Arts & Culture

Distinguished visiting professor receives Langston Hughes Society Award

By
Senior Staff Writer
Tuesday, April 1, 2014

When Brenda Marie Osbey, distinguished visiting professor of Africana Studies, received the Langston Hughes Society Award last Thursday, “it was one of the few times I can think of in my life that I was actually speechless,” she said.

LHS is a national association commemorating Hughes as the first African-American to devote his career to writing, according to its website. Osbey received the award last Thursday at the Society’s annual luncheon, for which she was the featured speaker.

Though Osbey said she had difficulty finding information on the criteria and selection process for the award, her plaque stated that the award is given “in recognition for a distinguished career in support of black arts.”

Osbey is a critically acclaimed poet and essayist whose work has been published in numerous journals and anthologies. She served as Louisiana poet laureate from 2005 to 2007.

After receiving the award, Osbey read a selection of her poems and shared a brief anecdote about her mother, whose voracious poetry reading contributed to Osbey’s appreciation for Hughes, she said in her remarks.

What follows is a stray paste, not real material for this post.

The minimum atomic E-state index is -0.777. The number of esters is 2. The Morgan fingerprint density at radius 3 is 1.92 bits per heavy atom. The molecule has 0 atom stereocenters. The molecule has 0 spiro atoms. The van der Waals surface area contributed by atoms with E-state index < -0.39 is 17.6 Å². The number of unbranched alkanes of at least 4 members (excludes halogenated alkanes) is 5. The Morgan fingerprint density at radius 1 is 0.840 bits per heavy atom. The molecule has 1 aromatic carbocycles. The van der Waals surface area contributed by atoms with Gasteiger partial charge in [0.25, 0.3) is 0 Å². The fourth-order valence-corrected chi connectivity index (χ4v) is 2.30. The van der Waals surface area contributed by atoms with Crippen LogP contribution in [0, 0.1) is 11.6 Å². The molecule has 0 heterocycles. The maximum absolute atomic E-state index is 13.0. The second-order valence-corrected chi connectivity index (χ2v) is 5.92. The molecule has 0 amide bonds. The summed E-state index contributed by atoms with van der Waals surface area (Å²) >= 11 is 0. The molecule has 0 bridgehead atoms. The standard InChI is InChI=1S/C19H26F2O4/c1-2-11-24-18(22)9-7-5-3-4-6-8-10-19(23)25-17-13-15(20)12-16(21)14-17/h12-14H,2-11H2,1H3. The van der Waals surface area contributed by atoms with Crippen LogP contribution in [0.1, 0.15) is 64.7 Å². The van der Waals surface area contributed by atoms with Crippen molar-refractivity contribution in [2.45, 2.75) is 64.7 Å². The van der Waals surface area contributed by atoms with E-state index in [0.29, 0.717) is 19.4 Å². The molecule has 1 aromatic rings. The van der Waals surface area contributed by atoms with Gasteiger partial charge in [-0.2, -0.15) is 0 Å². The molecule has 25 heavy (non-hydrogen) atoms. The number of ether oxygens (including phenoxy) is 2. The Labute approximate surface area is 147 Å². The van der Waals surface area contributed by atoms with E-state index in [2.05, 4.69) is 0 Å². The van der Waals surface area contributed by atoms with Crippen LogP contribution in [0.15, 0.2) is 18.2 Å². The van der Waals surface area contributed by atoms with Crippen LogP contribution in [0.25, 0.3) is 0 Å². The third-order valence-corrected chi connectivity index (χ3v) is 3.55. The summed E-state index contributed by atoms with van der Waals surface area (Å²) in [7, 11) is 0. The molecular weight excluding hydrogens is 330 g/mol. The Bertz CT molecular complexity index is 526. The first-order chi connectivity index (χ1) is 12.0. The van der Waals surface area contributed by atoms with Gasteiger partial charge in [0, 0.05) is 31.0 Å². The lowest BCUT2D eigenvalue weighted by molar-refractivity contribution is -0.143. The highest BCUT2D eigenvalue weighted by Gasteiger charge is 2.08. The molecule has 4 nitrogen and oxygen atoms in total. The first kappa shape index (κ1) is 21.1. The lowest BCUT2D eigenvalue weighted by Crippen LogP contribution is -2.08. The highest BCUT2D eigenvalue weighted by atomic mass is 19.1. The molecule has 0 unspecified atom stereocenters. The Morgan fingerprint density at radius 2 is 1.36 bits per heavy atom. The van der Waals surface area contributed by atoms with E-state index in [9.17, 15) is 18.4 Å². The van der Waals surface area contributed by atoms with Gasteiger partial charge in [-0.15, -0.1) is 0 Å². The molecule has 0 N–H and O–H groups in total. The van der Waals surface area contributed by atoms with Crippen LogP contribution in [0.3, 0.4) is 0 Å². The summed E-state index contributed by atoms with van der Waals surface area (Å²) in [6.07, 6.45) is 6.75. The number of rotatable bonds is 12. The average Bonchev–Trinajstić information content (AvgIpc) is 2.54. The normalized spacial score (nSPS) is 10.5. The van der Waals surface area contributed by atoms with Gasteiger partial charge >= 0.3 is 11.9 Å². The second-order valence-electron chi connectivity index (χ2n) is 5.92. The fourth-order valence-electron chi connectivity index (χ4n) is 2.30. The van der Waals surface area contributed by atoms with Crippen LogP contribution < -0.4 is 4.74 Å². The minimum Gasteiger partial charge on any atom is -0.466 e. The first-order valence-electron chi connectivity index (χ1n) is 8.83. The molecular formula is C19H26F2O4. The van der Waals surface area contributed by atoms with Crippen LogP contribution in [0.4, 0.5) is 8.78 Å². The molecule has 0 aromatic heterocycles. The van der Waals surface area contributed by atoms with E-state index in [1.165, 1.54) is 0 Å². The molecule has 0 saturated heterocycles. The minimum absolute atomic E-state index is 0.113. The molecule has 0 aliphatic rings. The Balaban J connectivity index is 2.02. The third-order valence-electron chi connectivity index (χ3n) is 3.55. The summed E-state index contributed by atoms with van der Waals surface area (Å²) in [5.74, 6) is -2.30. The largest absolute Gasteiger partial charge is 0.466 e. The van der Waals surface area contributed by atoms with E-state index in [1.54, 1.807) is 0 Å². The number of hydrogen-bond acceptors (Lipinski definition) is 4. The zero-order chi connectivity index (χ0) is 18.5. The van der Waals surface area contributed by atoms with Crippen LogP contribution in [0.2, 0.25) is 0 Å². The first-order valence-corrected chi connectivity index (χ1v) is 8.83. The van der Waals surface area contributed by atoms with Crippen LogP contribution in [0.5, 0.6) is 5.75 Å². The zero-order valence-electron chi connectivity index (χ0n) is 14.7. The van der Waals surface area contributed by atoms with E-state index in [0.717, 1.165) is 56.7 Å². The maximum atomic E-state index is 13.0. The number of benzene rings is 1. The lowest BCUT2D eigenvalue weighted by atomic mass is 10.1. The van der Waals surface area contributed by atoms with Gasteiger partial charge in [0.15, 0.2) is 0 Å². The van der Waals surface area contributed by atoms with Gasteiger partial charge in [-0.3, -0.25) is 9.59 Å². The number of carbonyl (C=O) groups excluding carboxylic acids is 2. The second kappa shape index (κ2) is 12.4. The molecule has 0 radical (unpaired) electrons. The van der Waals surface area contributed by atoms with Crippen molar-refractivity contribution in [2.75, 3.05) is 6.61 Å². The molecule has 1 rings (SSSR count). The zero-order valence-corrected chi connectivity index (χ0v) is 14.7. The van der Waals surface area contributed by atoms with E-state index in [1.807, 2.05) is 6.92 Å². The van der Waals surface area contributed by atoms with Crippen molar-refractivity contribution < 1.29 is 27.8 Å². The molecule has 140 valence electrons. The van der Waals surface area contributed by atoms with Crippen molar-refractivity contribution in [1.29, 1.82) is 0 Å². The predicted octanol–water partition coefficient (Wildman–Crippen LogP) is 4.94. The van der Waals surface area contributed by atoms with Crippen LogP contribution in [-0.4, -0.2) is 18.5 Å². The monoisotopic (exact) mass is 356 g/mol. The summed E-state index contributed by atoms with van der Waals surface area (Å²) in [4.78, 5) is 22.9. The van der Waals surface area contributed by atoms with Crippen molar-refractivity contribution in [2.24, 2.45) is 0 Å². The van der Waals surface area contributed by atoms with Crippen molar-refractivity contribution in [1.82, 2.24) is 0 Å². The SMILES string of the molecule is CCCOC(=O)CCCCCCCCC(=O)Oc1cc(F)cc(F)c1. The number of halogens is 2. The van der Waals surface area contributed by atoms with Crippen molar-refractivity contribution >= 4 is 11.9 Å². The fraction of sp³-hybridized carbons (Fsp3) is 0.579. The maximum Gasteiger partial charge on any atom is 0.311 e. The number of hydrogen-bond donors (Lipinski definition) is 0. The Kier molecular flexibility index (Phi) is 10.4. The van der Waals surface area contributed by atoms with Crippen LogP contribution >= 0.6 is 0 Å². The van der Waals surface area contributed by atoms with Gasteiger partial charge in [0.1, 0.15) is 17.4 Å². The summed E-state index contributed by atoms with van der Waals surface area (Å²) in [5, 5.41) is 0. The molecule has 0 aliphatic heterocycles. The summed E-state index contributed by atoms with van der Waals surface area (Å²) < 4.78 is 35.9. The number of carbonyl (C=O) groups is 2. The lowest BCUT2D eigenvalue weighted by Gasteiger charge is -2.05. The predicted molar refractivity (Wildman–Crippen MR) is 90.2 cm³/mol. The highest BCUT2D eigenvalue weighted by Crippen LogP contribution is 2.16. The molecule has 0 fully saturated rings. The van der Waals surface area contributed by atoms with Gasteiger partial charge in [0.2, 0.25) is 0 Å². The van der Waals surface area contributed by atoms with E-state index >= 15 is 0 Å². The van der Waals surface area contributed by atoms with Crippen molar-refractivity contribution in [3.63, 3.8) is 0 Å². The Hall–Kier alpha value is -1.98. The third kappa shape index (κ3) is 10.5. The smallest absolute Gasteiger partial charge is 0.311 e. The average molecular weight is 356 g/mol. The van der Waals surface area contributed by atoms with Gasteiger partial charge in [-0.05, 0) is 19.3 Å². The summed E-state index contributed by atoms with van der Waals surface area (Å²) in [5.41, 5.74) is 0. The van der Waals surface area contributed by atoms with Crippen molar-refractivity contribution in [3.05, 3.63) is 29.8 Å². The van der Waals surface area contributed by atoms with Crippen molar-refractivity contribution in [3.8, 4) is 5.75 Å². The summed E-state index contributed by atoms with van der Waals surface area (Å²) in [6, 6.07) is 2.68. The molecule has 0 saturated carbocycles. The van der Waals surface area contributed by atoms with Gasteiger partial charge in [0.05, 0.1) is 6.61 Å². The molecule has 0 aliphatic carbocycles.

“When (my mother) came home from shopping and downtown errands one day in the spring of 1967 and announced quite simply — packages still in arms — ‘Langston Hughes is dead,’ it became a still, quiet day,” Osbey said in the speech.

The award comes as an “affirmation of (my) life’s work,” Osbey said, adding that writers often receive little outside encouragement to continue their craft.

It was also “humbling,” she said — both because of the award’s prestigious namesake and because she feels “flattered to be associated” with its past recipients, among whom she cited Michael Harper, professor of English and former Rhode Island poet laureate.

Osbey said the award “comes at an important juncture in my career as a writer and teacher of poetry,” adding that she aims to help her students “read poetry across the boundaries of language, culture and geography.”

“Perhaps no one embodies and typifies this more than Hughes himself,” she said.